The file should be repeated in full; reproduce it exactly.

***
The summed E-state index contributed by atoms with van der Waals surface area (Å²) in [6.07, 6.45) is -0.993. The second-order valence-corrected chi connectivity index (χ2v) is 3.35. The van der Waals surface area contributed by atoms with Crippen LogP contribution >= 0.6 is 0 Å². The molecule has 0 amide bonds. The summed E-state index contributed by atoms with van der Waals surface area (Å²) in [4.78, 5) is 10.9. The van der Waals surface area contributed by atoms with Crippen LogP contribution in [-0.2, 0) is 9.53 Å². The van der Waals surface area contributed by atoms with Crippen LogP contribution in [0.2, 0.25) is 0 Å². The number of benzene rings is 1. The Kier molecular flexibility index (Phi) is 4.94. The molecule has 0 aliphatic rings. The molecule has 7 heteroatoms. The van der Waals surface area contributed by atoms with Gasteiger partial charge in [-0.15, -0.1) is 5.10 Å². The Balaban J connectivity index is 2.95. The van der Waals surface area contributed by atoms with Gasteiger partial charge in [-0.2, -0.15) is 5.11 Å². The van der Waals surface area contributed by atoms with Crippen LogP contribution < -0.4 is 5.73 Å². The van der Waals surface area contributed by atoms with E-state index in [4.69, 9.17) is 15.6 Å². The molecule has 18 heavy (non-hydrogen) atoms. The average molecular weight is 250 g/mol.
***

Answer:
The summed E-state index contributed by atoms with van der Waals surface area (Å²) in [6.07, 6.45) is -0.993. The second-order valence-corrected chi connectivity index (χ2v) is 3.35. The van der Waals surface area contributed by atoms with Crippen LogP contribution >= 0.6 is 0 Å². The molecule has 0 amide bonds. The summed E-state index contributed by atoms with van der Waals surface area (Å²) in [4.78, 5) is 10.9. The van der Waals surface area contributed by atoms with Crippen LogP contribution in [-0.2, 0) is 9.53 Å². The van der Waals surface area contributed by atoms with Crippen LogP contribution in [0.2, 0.25) is 0 Å². The number of benzene rings is 1. The Kier molecular flexibility index (Phi) is 4.94. The molecule has 0 aliphatic rings. The molecule has 7 heteroatoms. The van der Waals surface area contributed by atoms with Gasteiger partial charge in [-0.15, -0.1) is 5.10 Å². The Balaban J connectivity index is 2.95. The van der Waals surface area contributed by atoms with Gasteiger partial charge in [-0.2, -0.15) is 5.11 Å². The van der Waals surface area contributed by atoms with Crippen LogP contribution < -0.4 is 5.73 Å². The van der Waals surface area contributed by atoms with E-state index in [4.69, 9.17) is 15.6 Å². The molecule has 18 heavy (non-hydrogen) atoms. The average molecular weight is 250 g/mol.